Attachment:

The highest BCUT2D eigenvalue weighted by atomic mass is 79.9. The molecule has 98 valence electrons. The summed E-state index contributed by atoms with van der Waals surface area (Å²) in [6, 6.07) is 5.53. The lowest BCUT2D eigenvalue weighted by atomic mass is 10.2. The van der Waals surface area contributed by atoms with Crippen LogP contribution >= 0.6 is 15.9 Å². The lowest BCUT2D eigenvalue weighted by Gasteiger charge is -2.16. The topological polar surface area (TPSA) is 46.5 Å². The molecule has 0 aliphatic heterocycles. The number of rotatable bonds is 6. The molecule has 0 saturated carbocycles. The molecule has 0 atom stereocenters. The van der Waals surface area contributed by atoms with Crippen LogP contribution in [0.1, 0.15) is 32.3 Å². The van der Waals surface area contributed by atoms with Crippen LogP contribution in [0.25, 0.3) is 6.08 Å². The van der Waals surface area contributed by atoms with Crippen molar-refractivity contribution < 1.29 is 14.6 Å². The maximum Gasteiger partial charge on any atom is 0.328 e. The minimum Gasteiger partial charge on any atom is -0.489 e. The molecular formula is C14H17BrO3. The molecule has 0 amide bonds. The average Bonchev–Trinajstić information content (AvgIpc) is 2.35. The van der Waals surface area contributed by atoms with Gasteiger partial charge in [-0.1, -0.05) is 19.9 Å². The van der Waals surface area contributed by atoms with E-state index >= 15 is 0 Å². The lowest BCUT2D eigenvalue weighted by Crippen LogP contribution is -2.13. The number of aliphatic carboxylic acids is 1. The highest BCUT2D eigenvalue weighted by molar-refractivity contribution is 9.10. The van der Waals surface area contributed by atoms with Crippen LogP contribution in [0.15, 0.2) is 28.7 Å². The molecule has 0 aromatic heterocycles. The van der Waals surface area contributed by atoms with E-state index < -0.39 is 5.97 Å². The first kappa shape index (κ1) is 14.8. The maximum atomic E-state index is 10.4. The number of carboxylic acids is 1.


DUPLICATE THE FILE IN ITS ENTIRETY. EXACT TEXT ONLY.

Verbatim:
The highest BCUT2D eigenvalue weighted by atomic mass is 79.9. The molecule has 98 valence electrons. The summed E-state index contributed by atoms with van der Waals surface area (Å²) in [6, 6.07) is 5.53. The lowest BCUT2D eigenvalue weighted by atomic mass is 10.2. The van der Waals surface area contributed by atoms with Crippen LogP contribution >= 0.6 is 15.9 Å². The lowest BCUT2D eigenvalue weighted by Gasteiger charge is -2.16. The topological polar surface area (TPSA) is 46.5 Å². The molecule has 0 aliphatic heterocycles. The number of rotatable bonds is 6. The molecule has 0 saturated carbocycles. The molecule has 0 atom stereocenters. The van der Waals surface area contributed by atoms with Crippen LogP contribution in [0.1, 0.15) is 32.3 Å². The van der Waals surface area contributed by atoms with Crippen LogP contribution in [0.25, 0.3) is 6.08 Å². The van der Waals surface area contributed by atoms with Crippen molar-refractivity contribution < 1.29 is 14.6 Å². The maximum Gasteiger partial charge on any atom is 0.328 e. The minimum Gasteiger partial charge on any atom is -0.489 e. The molecular formula is C14H17BrO3. The molecule has 0 amide bonds. The average Bonchev–Trinajstić information content (AvgIpc) is 2.35. The van der Waals surface area contributed by atoms with Gasteiger partial charge in [-0.1, -0.05) is 19.9 Å². The van der Waals surface area contributed by atoms with E-state index >= 15 is 0 Å². The lowest BCUT2D eigenvalue weighted by Crippen LogP contribution is -2.13. The number of aliphatic carboxylic acids is 1. The highest BCUT2D eigenvalue weighted by molar-refractivity contribution is 9.10. The van der Waals surface area contributed by atoms with Crippen LogP contribution in [0.15, 0.2) is 28.7 Å². The molecule has 0 aromatic heterocycles. The van der Waals surface area contributed by atoms with E-state index < -0.39 is 5.97 Å². The first kappa shape index (κ1) is 14.8. The maximum atomic E-state index is 10.4. The number of carboxylic acids is 1.